August 13, 2012 / 12:47 AM / 6 years ago

Growth doubts send shares lower, central banks eyed

LONDON (Reuters) - Weak Japanese economic data on Monday tempered investors’ optimism about the European Central Bank’s plans to tackle the region’s debt crisis, leaving world stocks slightly lower and the single currency little changed.

A man looks at an electronic board displaying share prices outside a brokerage in Tokyo July 25, 2012. REUTERS/Yuriko Nakao

Japan said its economy grew 0.3 percent in April-June from the first quarter, half as much as expected, as Europe’s debt crisis weighed on export demand and consumer spending began to lose momentum.

The numbers followed last week’s dismal Chinese trade figures and data showing factory output in Europe’s main economy Germany had fallen by more than expected in June, raising concerns that the slowdown in global growth is accelerating.

“The latest round of global data releases shows that European activity is the main drag on the global economy at present,” said Jose Wynne, a foreign exchange strategist at Barclays Capital, in a note.

The MSCI world equity index was down just 0.05 percent at 322.78 points after rising 1.65 percent last week, its fourth straight week of gains.

The FTSEurofirst 300 index of top European company shares was virtually flat at 1,099 points in early trading, having slipped 0.1 percent on Friday to end a two-week surge which had lifted the index by 8 percent.

U.S. stock index futures also pointed to a lower open on Wall Street on Monday, with futures for the S&P 500 down 0.33 percent, Dow Jones down 0.22 percent and Nasdaq 100 down 0.24 percent.

CENTRAL BANK SUPPORT

Further falls in equities are likely to be limited by hopes that the weak data will see a further round of easing by major central banks, and by expectations that the ECB is ready to act soon to ease funding pressures on peripheral euro zone nations.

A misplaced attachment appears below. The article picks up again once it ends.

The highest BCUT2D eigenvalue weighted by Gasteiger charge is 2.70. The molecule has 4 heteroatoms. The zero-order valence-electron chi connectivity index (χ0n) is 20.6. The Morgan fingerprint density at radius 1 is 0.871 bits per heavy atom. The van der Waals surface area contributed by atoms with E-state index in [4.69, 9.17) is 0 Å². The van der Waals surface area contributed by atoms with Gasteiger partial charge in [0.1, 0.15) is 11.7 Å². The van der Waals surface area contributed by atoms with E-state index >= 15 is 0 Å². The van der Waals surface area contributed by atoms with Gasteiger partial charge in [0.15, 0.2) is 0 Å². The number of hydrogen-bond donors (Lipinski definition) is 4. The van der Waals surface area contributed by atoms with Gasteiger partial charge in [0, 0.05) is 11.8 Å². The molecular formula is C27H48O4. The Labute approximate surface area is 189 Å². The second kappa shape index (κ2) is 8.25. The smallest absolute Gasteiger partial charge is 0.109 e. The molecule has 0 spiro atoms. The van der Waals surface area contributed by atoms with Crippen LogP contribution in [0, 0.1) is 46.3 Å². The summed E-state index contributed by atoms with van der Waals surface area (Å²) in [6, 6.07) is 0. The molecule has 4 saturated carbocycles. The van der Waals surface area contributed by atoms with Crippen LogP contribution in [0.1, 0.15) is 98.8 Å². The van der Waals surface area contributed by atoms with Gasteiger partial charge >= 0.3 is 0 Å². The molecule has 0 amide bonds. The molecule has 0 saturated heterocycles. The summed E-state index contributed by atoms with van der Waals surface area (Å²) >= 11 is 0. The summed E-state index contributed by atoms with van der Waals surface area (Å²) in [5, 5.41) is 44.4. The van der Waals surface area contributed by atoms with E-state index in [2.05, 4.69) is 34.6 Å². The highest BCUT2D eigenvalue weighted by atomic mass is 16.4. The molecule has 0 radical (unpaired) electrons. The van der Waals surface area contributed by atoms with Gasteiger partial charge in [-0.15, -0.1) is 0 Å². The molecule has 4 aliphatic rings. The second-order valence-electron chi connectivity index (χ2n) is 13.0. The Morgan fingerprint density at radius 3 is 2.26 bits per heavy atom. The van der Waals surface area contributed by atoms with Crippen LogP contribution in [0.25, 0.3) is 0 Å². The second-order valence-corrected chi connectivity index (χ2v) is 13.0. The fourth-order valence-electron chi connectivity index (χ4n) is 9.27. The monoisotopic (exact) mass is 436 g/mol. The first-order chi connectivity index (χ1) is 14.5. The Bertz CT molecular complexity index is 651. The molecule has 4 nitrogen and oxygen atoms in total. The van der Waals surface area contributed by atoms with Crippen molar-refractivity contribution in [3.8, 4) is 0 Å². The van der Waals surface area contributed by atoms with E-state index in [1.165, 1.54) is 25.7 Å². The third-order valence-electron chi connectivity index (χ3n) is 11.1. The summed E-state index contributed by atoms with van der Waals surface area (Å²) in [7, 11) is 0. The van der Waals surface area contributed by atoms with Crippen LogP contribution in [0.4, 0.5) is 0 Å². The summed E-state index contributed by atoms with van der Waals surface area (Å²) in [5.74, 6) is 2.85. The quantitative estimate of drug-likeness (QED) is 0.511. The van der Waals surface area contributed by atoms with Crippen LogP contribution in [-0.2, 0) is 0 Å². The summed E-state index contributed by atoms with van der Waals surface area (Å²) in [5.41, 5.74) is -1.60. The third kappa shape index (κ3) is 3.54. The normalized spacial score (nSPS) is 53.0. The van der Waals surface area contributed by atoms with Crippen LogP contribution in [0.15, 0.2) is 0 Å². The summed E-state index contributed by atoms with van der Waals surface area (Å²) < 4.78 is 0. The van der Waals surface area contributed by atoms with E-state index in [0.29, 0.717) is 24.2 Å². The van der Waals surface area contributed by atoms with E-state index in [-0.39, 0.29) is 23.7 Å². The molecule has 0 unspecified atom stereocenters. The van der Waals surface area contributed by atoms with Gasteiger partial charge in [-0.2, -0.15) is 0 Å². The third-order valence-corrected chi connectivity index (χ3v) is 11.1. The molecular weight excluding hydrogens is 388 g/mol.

ECB President Mario Draghi raised hopes for fresh intervention two weeks ago when he said the bank was “ready to do whatever it takes to preserve the euro”.

This led to speculation the bank would restart its purchases of Spanish and Italian debt to reduce their borrowing costs. However, uncertainty over the timing and details of this aid remains.

Belgian ECB member Luc Coene raised his concerns over the weekend that a new wave of purchases could once again take the pressure off governments to repair their finances.

“Central bank action hopes puts some kind of floor (on equity markets). We have to see how quickly this materializes,” Gerhard Schwarz, head of equity strategy at Baader Bank, said.

The euro was up 0.3 percent at $1.2315, though it was expected to maintain its gradual path lower after hitting a one-month high of $1.2444 last Monday.

“It’s a low-key start to the week ... The market is mindful of ECB risks (the risk of ECB action) but less concerned than it was,” said Jeremy Stretch, head of currency strategy at CIBC.

GDP DATA EYED

Markets are now waiting the first estimate of second quarter growth for the euro area, due on Tuesday, which is likely to confirm the region is contracting after registering no growth in the first three months of the year.

Although there is widespread recognition that struggling parts of the 17-country bloc are in for an extended spell of economic gloom, the speculation is that the latest bout of turmoil will push even powerhouse Germany back into recession.

German government bond prices - traditionally favored by risk-averse investors - were slightly firmer on Monday ahead of the GDP data release with German 10-year yields falling 5 basis points to 1.39 percent.

Spanish 10-year yields were flat at 6.91 percent while equivalent Italian yields were 3 basis points up at 5.89 percent.

Italy’s one-year borrowing costs did inch higher to 2.767 percent at an auction of fresh one-year bills on Monday as the uncertainty over ECB action limited demand.

The signs of slowing world economic activity and its impact on demand for oil would normally have sent Brent crude futures lower but instead concerns over supply have kept prices up.

The North Sea crude production, which underpins the Brent crude contract, is set to hit a record low. Iranian output has been curbed by sanctions and an intensification of debate in Israel on whether to go to war with Iran over its nuclear work added to concern about disruption in Middle East supply.

“The Israeli comments, what you see in Israeli media, is a concern. A major concern,” said Ben Le Brun, a Sydney-based market analyst at OptionsXpress.

Brent crude, hit its highest level since May 4 at $114.28 a barrel, up $1.29. U.S. oil rose 58 cents to $93.45 a barrel.

Additional reporting by Tricia Wright and Jessica Mortimer; Editing by David Stamp and Giles Elgood

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